Barney's Rubble

Spy Hunter

Doug Barney is fed up with spyware, and is determined that something must be done about it infiltrating our computers.

Something must be done about SpySheriff, SurfSidekick, Aurora and all the other foul varieties of spyware out there. Spyware is no longer low-level code that tracks our movements, serves up ads and steals our data. It has gotten even sneakier, embedding itself so deeply that sometimes we have to reformat to rid ourselves of its filth.

Not long ago, I wrote about Microsoft Windows AntiSpyware in a Redmond Report newsletter (sign up at Redmondmag.com). When I first used it, I got so few positives that I couldn't decide whether or not it was working. Just days after that Redmond Report item ran, my 9-year-old son Nick was hit with the most vicious attack I've ever seen.

I heard him complaining about tons of pop-ups, which is strange because the Google toolbar is generally effective. I got worried when Firefox was hit just as bad. When I looked into it, Nick's machine was a mess.

Doug Barney Pop-ups wouldn't stop popping: A legitimate-looking Microsoft error message warned that the machine was infected, and a huge pop-up conveniently offered to fix it with SpySheriff. SpySheriff masquerades as anti-spyware and even has a Web site where you could buy this garbage.

I tried to shut it down, but the Task Manager was disabled. The software had stolen my admin rights! Using Add/Remove took away SpySheriff, which had already installed itself. Seconds later, it was back—along with three or four other nasty new programs. Meanwhile, it installed a dozen or so shortcuts, including some that would make a porn star blush—all this on a 9-year-old's computer.

I loaded Windows AntiSpyware after the infestation and watched it battle. The Microsoft pop-ups telling me there was a problem were covered by the SpySheriff pop-ups, and on it went. I did some research on sites like bleeping computer.com and found removal instructions that asked me to load five more programs, boot into safe mode and manually remove a bunch of files. I took the easy route and did a total reinstall—losing bookmarks, screensavers and more in the process. SpySheriff somehow survived, but Windows Anti-Spyware found it quick enough to finally delete the beast.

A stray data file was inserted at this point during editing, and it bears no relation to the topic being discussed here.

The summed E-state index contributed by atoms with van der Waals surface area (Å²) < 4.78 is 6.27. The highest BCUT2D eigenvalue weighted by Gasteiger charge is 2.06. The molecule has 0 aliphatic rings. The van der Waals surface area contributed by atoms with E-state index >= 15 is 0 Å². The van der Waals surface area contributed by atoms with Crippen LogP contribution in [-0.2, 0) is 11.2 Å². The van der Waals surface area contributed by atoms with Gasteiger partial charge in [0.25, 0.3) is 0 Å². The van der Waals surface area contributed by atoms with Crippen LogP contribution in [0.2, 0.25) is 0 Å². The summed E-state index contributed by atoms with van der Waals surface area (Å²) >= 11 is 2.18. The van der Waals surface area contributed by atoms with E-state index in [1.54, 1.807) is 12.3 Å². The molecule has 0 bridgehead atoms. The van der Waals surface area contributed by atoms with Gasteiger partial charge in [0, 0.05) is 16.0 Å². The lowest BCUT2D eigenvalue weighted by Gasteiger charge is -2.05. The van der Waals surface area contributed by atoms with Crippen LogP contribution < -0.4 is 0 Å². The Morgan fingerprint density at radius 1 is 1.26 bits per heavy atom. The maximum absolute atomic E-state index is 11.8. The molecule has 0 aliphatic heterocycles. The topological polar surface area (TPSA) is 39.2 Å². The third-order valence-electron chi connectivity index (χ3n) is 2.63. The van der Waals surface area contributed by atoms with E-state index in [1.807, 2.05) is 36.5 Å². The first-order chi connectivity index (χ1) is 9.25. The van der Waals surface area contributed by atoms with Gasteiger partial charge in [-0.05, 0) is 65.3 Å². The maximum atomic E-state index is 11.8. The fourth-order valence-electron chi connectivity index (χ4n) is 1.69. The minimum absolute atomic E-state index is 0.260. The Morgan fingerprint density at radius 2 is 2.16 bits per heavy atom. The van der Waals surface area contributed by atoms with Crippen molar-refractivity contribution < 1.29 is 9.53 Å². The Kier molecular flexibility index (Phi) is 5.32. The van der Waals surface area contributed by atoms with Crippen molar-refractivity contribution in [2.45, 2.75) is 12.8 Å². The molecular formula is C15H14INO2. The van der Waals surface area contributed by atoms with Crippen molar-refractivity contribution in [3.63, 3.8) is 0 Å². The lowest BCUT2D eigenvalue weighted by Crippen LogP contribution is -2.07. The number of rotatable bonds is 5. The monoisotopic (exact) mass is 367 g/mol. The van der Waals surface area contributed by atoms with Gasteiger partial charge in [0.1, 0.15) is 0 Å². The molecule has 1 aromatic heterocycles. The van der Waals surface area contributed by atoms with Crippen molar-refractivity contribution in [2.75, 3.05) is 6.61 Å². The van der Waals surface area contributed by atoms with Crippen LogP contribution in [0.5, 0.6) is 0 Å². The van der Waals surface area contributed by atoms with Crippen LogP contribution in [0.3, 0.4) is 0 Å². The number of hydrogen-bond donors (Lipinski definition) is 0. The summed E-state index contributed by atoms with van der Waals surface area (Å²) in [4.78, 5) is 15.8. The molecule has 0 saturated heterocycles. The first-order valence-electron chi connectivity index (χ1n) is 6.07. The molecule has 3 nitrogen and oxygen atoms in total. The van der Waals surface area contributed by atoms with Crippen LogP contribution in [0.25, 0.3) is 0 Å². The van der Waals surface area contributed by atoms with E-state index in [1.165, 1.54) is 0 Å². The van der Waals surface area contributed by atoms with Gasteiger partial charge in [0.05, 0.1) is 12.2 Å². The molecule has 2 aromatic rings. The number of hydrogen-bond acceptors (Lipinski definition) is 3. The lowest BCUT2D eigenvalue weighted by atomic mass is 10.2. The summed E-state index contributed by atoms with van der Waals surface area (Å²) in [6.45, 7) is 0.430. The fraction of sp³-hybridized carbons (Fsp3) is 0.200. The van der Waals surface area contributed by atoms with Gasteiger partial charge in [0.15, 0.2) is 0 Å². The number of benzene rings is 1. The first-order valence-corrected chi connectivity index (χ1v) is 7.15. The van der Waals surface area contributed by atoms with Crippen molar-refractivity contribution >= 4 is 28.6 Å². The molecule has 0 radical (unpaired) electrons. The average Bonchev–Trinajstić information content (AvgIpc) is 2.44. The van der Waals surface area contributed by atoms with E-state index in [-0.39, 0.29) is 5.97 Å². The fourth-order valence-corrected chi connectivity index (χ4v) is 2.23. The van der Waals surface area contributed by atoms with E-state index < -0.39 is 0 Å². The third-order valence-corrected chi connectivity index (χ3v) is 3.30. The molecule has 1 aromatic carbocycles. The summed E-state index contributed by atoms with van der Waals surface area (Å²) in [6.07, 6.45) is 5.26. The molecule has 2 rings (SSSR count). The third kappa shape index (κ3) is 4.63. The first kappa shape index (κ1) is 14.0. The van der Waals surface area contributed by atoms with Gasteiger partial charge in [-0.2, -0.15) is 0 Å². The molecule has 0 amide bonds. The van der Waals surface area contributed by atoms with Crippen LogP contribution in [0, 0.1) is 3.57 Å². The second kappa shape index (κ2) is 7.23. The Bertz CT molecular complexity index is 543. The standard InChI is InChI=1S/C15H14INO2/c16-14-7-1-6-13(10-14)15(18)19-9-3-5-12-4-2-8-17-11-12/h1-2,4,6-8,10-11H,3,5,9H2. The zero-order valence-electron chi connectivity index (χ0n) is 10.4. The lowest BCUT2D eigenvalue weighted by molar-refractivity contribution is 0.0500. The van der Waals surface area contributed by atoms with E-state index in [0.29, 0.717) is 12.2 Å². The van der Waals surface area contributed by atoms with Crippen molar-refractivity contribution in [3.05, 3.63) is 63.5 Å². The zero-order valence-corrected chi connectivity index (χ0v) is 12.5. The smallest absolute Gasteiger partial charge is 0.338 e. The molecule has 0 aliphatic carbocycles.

Nick has another machine that was hit simultaneously by both SurfSidekick and Aurora, from the official-sounding ABI network. Aurora is almost impossible to excise. It survived a full sweep by four different anti-spyware programs, refused to be deleted by Add/Remove and has a Web-based uninstall that's an .EXE file. My guess is that you're installing something even worse by clicking this link.

These programs are not exactly hiding in the caves of Boro Boro, either. Most have Web sites, so why can't law enforcement track down the authors and prosecute them? If the laws aren't tough enough, make 'em tougher. What are these canal-water sucking spyware writers thinking anyway? Isn't the most effective spyware the most subtle? Thoughts? Send 'em to me at dbarney@redmondmag.com.

About the Author

Doug Barney is editor in chief of Redmond magazine and the VP, editorial director of Redmond Media Group.

comments powered by Disqus

Reader Comments:

Tue, Jan 17, 2006 Chris Mobile, AL.

I have tried to uninstall Winstall but with no luck Can someone tell me what steps to go through or what ever I should do to remove. I am into Ham Radio and use computer only once in a while. This thing has got my taskbar screwed up and pops up advertisment letting me know they have infected my computer and wants me to pay to them to get rid of it. I need help.

Tue, Oct 18, 2005 legacydude NM

linux (at least for the web)

Sun, Oct 16, 2005 Basiclife UK

I´ve just found spy sheriff on a friends computer and it had also disabled his task manager. I cheated by downloading Process Explorer from Sysinternals and having killed it, uninstalled it. Then trawled through the registry to eventaully find the keys it had modified (HKCUsoftwaremicrosoftwindowscurrentversionpolicies)<-- You can pretty much delete anything in there safely, windows will use the defaults. Also you need to delete winstall in c: as it´s set to run (and reinstall spy sheriff) every time the computer boots. No safe mode required though :)

All that aside, do they REALLY think anyone would pay for them to ununstall some software that they´ve forced onto your computer? Not a bloody chance. If this isn´t some form of invasion of privacy (not to mention blackmail) I don´t know what is. Bunch of w*****s :(

Add Your Comment Now:

Your Name:(optional)
Your Email:(optional)
Your Location:(optional)
Comment:
Please type the letters/numbers you see above

Redmond Tech Watch

Sign up for our newsletter.

I agree to this site's Privacy Policy.